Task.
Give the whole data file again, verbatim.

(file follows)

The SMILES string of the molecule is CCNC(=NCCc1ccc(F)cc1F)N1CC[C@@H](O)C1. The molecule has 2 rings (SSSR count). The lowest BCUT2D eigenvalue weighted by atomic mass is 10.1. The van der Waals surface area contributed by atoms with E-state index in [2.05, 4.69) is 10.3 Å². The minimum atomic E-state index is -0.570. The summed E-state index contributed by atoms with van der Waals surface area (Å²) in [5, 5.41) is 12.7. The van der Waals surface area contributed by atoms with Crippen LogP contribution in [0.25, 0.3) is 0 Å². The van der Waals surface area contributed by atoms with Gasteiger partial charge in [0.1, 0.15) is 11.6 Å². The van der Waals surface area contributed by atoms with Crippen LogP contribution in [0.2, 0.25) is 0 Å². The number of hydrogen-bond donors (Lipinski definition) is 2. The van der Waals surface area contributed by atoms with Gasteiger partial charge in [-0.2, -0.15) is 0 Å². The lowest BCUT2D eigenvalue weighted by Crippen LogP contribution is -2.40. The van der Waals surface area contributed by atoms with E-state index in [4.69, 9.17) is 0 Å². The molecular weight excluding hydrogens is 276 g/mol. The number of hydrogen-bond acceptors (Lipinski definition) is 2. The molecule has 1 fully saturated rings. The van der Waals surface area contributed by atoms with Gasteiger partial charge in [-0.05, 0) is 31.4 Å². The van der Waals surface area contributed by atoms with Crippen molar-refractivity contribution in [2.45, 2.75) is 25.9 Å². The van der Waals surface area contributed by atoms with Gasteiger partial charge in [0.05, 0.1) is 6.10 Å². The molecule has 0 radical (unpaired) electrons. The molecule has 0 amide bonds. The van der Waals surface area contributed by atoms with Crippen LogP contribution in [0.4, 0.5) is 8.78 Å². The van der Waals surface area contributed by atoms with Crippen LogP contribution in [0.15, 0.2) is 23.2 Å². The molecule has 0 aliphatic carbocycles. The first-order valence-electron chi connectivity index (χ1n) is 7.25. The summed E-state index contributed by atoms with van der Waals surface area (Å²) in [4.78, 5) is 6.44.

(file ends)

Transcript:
The SMILES string of the molecule is CCNC(=NCCc1ccc(F)cc1F)N1CC[C@@H](O)C1. The molecule has 2 rings (SSSR count). The lowest BCUT2D eigenvalue weighted by atomic mass is 10.1. The van der Waals surface area contributed by atoms with E-state index in [2.05, 4.69) is 10.3 Å². The minimum atomic E-state index is -0.570. The summed E-state index contributed by atoms with van der Waals surface area (Å²) in [5, 5.41) is 12.7. The van der Waals surface area contributed by atoms with Crippen LogP contribution in [0.25, 0.3) is 0 Å². The van der Waals surface area contributed by atoms with Gasteiger partial charge in [0.1, 0.15) is 11.6 Å². The van der Waals surface area contributed by atoms with Crippen LogP contribution in [0.2, 0.25) is 0 Å². The number of hydrogen-bond donors (Lipinski definition) is 2. The van der Waals surface area contributed by atoms with Gasteiger partial charge in [-0.2, -0.15) is 0 Å². The lowest BCUT2D eigenvalue weighted by Crippen LogP contribution is -2.40. The van der Waals surface area contributed by atoms with E-state index in [4.69, 9.17) is 0 Å². The molecular weight excluding hydrogens is 276 g/mol. The number of hydrogen-bond acceptors (Lipinski definition) is 2. The molecule has 1 fully saturated rings. The van der Waals surface area contributed by atoms with Gasteiger partial charge in [-0.05, 0) is 31.4 Å². The van der Waals surface area contributed by atoms with Crippen molar-refractivity contribution in [2.45, 2.75) is 25.9 Å². The van der Waals surface area contributed by atoms with Gasteiger partial charge in [0.05, 0.1) is 6.10 Å². The molecule has 0 radical (unpaired) electrons. The molecule has 0 amide bonds. The van der Waals surface area contributed by atoms with Crippen LogP contribution in [0.4, 0.5) is 8.78 Å². The van der Waals surface area contributed by atoms with Crippen LogP contribution in [0.15, 0.2) is 23.2 Å². The molecule has 0 aliphatic carbocycles. The first-order valence-electron chi connectivity index (χ1n) is 7.25. The summed E-state index contributed by atoms with van der Waals surface area (Å²) in [4.78, 5) is 6.44.